Maker’s Mark said today that it will not reduce the amount of alcohol in its bourbon after a weeklong backlash on social media chastened the famed distillery.
The reversal speaks to how brands often misjudge their relationship with customers, who can now vote more powerfully with their Twitter accounts than with their wallets. “What we’ve learned is that this is the customer’s brand,” Maker’s Mark COO Rob Samuels, grandson of the bourbon’s creator, said today in an interview. “It was an overwhelming response, we listened all week, and tomorrow morning we’ll immediately return Maker’s Mark to 90 proof.”
The company had emailed loyal customers on Feb. 9 to say it was lowering its proof to 84, or 42% alcohol, in order to address a supply shortage driven by bourbon’s surging popularity in the United States and certain other markets like Australia, Germany, and Japan. The announcement, first reported by Quartz, spread quickly in social media, rising from a small firestorm to an all-out backlash. The company defended itself in interviews, but it didn’t help.
A useful comparison is Jack Daniel’s, which lowered the proof of its whiskey, from 86 to 80, in 2004. There were plenty of complaints, but it was a different time: Facebook had just been created, Twitter didn’t yet exist, and that’s arguably why Jack Daniel’s is still distilled at 80 proof today. In the intervening years, plenty of brands, from Dell to United Airlines, have learned how social media can amplify customer complaints into corporate crises.
Still, look at this chart of the number of tweets about Maker’s Mark starting the day before the company announced it would water down its bourbon, using data from social analytics firm Topsy:
The Twitter backlash actually peaked on Tuesday, Feb. 12. Is it possible the company could have weathered the storm? Discussing today’s developments on Twitter, some people suggested Maker’s Mark had misjudged social media twice: first by under-anticipating the reaction and then by over-reacting to it.
Samuels said today in an interview that he continued to hear from customers all week, if not through social media then in emails and calls to their office. Rob said he attended a previously scheduled event last week at St. Elmo Steak House in Indianapolis, Indiana, where loyal customers were vocal about the change. “Let’s just say they didn’t hold back,” he said.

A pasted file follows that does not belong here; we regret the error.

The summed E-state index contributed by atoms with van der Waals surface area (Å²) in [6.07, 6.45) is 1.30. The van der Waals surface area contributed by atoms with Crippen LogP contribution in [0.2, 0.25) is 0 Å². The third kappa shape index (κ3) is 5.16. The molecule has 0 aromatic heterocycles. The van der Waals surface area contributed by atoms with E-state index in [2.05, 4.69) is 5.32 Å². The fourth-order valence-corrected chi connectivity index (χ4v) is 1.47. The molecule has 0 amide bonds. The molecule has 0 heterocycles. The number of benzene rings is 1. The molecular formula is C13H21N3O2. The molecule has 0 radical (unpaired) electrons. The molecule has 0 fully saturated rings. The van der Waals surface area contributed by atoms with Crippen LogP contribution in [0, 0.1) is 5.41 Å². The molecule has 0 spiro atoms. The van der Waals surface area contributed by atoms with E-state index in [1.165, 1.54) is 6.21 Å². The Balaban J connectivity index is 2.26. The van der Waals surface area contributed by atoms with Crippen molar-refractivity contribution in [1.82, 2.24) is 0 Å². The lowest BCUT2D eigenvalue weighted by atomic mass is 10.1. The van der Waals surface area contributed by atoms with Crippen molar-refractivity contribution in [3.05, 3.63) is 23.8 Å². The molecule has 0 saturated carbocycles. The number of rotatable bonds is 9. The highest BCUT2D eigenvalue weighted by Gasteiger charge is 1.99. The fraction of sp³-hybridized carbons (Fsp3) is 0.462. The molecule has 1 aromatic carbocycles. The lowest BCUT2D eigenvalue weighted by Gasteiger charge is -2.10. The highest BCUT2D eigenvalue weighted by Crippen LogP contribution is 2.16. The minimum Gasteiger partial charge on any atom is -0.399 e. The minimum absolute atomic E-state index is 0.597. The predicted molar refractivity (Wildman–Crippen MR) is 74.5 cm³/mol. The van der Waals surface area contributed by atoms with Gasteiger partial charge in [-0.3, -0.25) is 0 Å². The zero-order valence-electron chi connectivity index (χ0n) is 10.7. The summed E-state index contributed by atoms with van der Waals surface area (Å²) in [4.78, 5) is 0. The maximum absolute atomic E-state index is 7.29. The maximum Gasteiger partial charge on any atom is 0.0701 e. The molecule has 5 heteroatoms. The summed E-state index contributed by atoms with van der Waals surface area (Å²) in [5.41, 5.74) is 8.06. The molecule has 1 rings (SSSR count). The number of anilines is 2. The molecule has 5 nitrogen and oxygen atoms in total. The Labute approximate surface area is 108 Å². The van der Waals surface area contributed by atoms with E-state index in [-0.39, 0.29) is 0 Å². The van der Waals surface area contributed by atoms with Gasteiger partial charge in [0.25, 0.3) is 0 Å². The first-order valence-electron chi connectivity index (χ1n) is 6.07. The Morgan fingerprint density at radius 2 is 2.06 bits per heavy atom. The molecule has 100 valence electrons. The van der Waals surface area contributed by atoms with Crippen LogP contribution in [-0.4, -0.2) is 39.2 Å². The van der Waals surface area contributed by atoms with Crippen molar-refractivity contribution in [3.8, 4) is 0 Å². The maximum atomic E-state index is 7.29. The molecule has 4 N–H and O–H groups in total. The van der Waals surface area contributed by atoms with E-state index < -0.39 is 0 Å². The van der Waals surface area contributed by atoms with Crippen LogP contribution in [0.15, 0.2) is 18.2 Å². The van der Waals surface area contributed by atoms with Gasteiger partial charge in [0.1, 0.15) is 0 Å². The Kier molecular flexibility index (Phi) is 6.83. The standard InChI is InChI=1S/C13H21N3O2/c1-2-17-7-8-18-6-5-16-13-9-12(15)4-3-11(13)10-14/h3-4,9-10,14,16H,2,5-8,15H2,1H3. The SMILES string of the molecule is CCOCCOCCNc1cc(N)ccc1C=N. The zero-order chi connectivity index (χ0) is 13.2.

His father, Bill Samuels, a lawyer who eschewed the family business for years before taking over the distillery in 1980 and growing it into an international brand, was also pensive about the company’s rough week. He had maintained that reducing the alcohol in Maker’s Mark wouldn’t affect the taste of the bourbon that his father created in 1954 in Loretto, Kentucky, where it is still distilled, and said taste tests with customers had proven it.
“Clearly, if we would have just gotten a bunch of customers together and said, ‘Do you want us messing with your bourbon in any way?’ we would have gotten a resounding no,” Rob said today. “So in a sense, we were asking the wrong question.”
Maker’s Mark was independently owned until 1981, when it began falling into the hands of increasingly large conglomerates, ending up in 2011 as part of Fortune Brands, which also owned seemingly random brands like Master Lock and Titleist, the golf equipment retailer. That corporate structure has tested the bourbon’s branding as a family-owned distillery committed to “small batch” production. In 2011, Fortune spun off its spirits brands into a publicly traded company, Beam Inc., which also makes the cheaper and more popular bourbon Jim Beam.
Neither Rob nor Bill would comment in detail about Beam’s involvement in the original decision to water down Maker’s Mark or today’s about-face. “They’re in full agreement as we reverse this decision,” Rob said. In recent earnings calls, Beam executives have warned that supply shortages could keep it from speeding up sales growth, especially in promising markets like South Korea, which in 2011 eliminated a 20% tariff on bourbon imports.
Without water as a tool to stretch its supply and with the bourbon having to age a minimum of six years before reaching customers, Maker’s Mark is left with few options. It could increase prices, as many argued it should, though it has already done that over the past several years. The company is also making capital investments to increase its production capacity in Loretto, but that will take at least four years to have an effect on supply, Rob said.
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